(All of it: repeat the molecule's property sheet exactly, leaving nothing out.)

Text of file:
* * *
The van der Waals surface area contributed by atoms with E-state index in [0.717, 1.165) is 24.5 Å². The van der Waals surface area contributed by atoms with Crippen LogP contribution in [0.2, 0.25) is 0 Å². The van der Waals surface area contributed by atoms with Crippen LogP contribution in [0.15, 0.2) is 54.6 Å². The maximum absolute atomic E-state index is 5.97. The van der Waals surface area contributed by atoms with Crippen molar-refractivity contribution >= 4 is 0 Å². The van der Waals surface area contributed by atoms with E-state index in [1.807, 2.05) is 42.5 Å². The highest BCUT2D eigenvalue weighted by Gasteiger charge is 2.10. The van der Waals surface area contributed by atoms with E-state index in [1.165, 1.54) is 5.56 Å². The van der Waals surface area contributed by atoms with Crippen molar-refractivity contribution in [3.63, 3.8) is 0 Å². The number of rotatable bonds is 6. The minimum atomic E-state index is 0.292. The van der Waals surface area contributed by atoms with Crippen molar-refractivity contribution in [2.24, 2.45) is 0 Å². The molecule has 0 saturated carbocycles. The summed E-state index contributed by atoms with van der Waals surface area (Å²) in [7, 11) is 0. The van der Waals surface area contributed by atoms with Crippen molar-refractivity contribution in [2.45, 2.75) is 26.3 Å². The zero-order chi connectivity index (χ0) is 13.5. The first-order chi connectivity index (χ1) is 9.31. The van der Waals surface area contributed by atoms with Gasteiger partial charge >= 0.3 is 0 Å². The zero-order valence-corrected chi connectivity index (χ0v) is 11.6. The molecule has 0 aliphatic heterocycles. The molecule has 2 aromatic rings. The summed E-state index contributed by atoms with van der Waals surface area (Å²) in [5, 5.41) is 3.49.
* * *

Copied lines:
The van der Waals surface area contributed by atoms with E-state index in [0.717, 1.165) is 24.5 Å². The van der Waals surface area contributed by atoms with Crippen LogP contribution in [0.2, 0.25) is 0 Å². The van der Waals surface area contributed by atoms with Crippen LogP contribution in [0.15, 0.2) is 54.6 Å². The maximum absolute atomic E-state index is 5.97. The van der Waals surface area contributed by atoms with Crippen molar-refractivity contribution >= 4 is 0 Å². The van der Waals surface area contributed by atoms with E-state index in [1.807, 2.05) is 42.5 Å². The highest BCUT2D eigenvalue weighted by Gasteiger charge is 2.10. The van der Waals surface area contributed by atoms with E-state index in [1.165, 1.54) is 5.56 Å². The van der Waals surface area contributed by atoms with Crippen molar-refractivity contribution in [3.63, 3.8) is 0 Å². The number of rotatable bonds is 6. The minimum atomic E-state index is 0.292. The van der Waals surface area contributed by atoms with Crippen molar-refractivity contribution in [2.24, 2.45) is 0 Å². The molecule has 0 saturated carbocycles. The summed E-state index contributed by atoms with van der Waals surface area (Å²) in [7, 11) is 0. The van der Waals surface area contributed by atoms with Crippen molar-refractivity contribution in [2.45, 2.75) is 26.3 Å². The zero-order chi connectivity index (χ0) is 13.5. The first-order chi connectivity index (χ1) is 9.31. The van der Waals surface area contributed by atoms with Gasteiger partial charge >= 0.3 is 0 Å². The zero-order valence-corrected chi connectivity index (χ0v) is 11.6. The molecule has 0 aliphatic heterocycles. The molecule has 2 aromatic rings. The summed E-state index contributed by atoms with van der Waals surface area (Å²) in [5, 5.41) is 3.49.